Lamb??!!!!! But I am a vegetarian! Damn!

The guilt stayed on my mind for precisely 3 seconds – the time the lamb took to melt in my mouth. And then I thought to myself, hell, I was on a holiday. And one must not get too fussy with food on a holiday, especially when travelling alone to enjoy the local culture :D .

I had a fabulous first non-vegetarian meal.

More of Alexandria

My Adventures in the Arabian Land 2

Outside, the night in Cairo was cold. I mean COLD. In less than two minutes, my palms were freezing. I was cursing myself for leaving my jacket in India. I swung my camera bag across my torso and walked with my hands inside my jeans pockets. I tell you I really looked comical.

I walked around the brightly lit streets to reach a square. It was an intersection of five roads. People were walking in a hurry. I assumed they wanted to get home. The square was brightly lit and almost all the shops were selling footwear for women(???!) The women of Cairo did seem to take their footwear seriously!

It was an impressive collection of different kinds of shoes; boots (are they still called boots?). I walked past them, giving myself away as a tourist taking the occasional picture. (Did I tell you that I did look like an Arab with my mush :-). I searched for a shop that sold jackets or warm clothing, my first purchase abroad (Of course, I will bore you death with a lot of "My first" stuff!).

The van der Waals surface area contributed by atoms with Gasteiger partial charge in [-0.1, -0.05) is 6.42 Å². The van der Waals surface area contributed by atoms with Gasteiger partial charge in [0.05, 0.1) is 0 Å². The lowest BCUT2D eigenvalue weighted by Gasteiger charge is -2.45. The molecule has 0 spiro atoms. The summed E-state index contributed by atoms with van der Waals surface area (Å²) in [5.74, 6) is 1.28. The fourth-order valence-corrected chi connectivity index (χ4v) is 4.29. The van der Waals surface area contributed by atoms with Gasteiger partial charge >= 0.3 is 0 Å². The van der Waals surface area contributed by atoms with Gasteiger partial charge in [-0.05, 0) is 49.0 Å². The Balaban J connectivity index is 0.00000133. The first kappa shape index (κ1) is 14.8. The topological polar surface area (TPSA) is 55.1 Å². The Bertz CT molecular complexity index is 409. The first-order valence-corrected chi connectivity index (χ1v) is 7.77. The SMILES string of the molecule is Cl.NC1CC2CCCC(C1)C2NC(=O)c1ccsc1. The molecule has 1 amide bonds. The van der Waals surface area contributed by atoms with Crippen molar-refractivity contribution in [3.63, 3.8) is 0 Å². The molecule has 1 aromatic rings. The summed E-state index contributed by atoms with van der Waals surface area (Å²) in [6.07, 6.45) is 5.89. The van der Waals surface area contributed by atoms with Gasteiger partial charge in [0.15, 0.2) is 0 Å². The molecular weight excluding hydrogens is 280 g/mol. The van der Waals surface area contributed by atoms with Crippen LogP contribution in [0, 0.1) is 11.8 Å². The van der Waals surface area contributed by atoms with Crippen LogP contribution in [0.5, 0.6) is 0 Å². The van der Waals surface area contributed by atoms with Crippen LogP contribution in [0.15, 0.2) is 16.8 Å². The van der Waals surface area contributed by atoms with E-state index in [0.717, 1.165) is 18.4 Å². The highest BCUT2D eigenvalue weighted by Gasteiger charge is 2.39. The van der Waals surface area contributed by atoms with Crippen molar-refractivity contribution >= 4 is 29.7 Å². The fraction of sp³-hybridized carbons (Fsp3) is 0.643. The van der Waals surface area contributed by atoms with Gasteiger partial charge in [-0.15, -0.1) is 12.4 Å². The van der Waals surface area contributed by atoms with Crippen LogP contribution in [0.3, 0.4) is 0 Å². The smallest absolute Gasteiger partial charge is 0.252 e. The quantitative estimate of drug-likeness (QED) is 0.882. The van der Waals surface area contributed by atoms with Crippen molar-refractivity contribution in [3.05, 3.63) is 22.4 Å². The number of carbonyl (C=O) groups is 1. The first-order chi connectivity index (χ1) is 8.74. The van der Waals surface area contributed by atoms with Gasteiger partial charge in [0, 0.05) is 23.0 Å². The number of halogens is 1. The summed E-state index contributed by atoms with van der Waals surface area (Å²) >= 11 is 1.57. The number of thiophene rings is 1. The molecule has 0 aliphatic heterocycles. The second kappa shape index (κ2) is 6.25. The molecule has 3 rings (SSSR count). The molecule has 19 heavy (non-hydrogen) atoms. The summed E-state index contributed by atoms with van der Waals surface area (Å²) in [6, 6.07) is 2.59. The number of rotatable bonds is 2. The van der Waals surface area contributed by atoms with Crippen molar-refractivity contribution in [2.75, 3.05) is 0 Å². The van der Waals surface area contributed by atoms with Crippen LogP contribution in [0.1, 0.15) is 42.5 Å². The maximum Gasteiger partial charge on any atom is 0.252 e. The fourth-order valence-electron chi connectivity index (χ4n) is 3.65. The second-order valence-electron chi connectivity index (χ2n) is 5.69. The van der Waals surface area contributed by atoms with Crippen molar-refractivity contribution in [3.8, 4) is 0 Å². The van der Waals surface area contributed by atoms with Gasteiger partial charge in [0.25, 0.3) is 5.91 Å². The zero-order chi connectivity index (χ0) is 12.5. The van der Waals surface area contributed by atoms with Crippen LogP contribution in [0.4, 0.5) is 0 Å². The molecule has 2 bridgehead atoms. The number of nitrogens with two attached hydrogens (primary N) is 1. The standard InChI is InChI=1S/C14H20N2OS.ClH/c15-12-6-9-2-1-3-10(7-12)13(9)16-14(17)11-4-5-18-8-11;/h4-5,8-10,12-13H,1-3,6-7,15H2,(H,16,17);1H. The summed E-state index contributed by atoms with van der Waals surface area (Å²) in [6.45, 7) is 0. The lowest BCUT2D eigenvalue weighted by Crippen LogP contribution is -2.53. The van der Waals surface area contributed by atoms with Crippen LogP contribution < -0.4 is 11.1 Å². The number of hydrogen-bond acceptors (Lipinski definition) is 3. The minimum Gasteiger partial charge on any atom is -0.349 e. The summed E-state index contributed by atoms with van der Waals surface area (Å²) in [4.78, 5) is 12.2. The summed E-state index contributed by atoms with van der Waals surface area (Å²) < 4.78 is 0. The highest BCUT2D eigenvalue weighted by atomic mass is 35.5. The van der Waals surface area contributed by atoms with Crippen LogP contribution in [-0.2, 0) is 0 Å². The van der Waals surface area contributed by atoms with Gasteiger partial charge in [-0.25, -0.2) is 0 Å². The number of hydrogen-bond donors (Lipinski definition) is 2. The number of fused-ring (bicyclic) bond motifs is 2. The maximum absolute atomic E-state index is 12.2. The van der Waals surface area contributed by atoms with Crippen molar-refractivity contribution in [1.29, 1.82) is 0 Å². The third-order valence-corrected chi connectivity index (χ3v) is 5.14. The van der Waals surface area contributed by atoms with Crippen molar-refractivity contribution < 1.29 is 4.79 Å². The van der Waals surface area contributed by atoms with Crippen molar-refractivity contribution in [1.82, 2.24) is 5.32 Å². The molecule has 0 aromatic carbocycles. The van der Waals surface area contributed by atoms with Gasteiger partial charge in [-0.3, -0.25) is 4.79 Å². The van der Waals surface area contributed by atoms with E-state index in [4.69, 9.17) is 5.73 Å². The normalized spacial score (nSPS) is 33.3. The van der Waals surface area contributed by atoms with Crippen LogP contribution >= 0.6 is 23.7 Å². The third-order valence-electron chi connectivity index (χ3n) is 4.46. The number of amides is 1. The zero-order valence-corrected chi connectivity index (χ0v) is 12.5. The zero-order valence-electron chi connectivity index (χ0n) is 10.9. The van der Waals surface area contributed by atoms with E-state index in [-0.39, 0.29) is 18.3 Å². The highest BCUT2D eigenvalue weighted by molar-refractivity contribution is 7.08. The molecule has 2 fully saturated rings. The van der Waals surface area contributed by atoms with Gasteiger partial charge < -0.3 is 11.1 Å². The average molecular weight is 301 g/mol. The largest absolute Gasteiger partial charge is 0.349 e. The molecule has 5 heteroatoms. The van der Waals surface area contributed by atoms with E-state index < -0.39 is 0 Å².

I was in no mood to spend a lot of money. I went to a street that had clothes lined up on little hangers and stacked neatly on the pavement. There was a shop selling only jackets and a lot of people were buying from there. A little girl (she looked kinda Indian, I thought first) was asking the shopkeeper in English "Do you have Chelsea?". She was speaking football clubs. She definitely was not Indian.

The shopkeeper saw me and asked "Indian?"


"Amitabh Bachan!" he said, pumping his fist. I was happy he said that and I smiled back. (By the time I left Egypt, I heard people call out that name so many times that I wanted to kill Amitabh, Shahrukh and Aishwarya Rai, in that order)

I dug through the pile of clothes and picked up a nice looking "Nike" jacket. I asked "How much?" He said something in Arabic. I said "La Arabi", English?"

He mumbled something to someone standing next to him and he shrugged. The shopkeeper turned back towards me, took a calculator out of his pocket, typed something and showed it to me. It said 120.